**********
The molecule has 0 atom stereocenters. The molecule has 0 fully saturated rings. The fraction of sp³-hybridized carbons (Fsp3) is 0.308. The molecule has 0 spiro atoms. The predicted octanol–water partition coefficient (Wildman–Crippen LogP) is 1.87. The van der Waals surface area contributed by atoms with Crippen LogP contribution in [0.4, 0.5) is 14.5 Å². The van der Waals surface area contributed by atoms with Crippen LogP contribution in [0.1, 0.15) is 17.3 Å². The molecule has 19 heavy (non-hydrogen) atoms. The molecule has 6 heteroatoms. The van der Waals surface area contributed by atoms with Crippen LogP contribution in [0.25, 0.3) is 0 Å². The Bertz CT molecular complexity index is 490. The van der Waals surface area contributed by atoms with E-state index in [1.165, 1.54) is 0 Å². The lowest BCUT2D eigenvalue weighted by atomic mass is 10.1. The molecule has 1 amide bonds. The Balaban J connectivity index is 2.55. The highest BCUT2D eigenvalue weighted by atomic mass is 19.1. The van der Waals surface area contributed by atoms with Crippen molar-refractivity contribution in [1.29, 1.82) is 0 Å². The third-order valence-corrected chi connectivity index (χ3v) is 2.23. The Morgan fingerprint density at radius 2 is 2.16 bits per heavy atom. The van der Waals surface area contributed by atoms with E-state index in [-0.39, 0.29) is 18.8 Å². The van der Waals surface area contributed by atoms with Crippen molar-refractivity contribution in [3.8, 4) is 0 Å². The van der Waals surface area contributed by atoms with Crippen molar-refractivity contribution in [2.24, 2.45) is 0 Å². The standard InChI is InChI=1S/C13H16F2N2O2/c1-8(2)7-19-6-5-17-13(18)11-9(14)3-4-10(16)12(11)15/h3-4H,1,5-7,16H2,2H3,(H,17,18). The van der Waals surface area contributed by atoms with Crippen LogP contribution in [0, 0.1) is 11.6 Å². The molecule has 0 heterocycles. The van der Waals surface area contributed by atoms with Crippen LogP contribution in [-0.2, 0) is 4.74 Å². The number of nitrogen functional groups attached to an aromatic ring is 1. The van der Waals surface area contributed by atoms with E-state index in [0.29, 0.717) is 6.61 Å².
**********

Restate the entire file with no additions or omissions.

The molecule has 0 atom stereocenters. The molecule has 0 fully saturated rings. The fraction of sp³-hybridized carbons (Fsp3) is 0.308. The molecule has 0 spiro atoms. The predicted octanol–water partition coefficient (Wildman–Crippen LogP) is 1.87. The van der Waals surface area contributed by atoms with Crippen LogP contribution in [0.4, 0.5) is 14.5 Å². The van der Waals surface area contributed by atoms with Crippen LogP contribution in [0.1, 0.15) is 17.3 Å². The molecule has 19 heavy (non-hydrogen) atoms. The molecule has 6 heteroatoms. The van der Waals surface area contributed by atoms with Crippen LogP contribution in [0.25, 0.3) is 0 Å². The Bertz CT molecular complexity index is 490. The van der Waals surface area contributed by atoms with E-state index in [1.165, 1.54) is 0 Å². The lowest BCUT2D eigenvalue weighted by atomic mass is 10.1. The molecule has 1 amide bonds. The Balaban J connectivity index is 2.55. The highest BCUT2D eigenvalue weighted by atomic mass is 19.1. The van der Waals surface area contributed by atoms with Crippen molar-refractivity contribution in [1.29, 1.82) is 0 Å². The third-order valence-corrected chi connectivity index (χ3v) is 2.23. The Morgan fingerprint density at radius 2 is 2.16 bits per heavy atom. The van der Waals surface area contributed by atoms with E-state index in [-0.39, 0.29) is 18.8 Å². The van der Waals surface area contributed by atoms with Crippen molar-refractivity contribution in [3.8, 4) is 0 Å². The van der Waals surface area contributed by atoms with Crippen molar-refractivity contribution in [2.24, 2.45) is 0 Å². The standard InChI is InChI=1S/C13H16F2N2O2/c1-8(2)7-19-6-5-17-13(18)11-9(14)3-4-10(16)12(11)15/h3-4H,1,5-7,16H2,2H3,(H,17,18). The van der Waals surface area contributed by atoms with Crippen LogP contribution in [0, 0.1) is 11.6 Å². The molecule has 0 heterocycles. The van der Waals surface area contributed by atoms with Crippen LogP contribution in [-0.2, 0) is 4.74 Å². The number of nitrogen functional groups attached to an aromatic ring is 1. The van der Waals surface area contributed by atoms with E-state index in [0.29, 0.717) is 6.61 Å².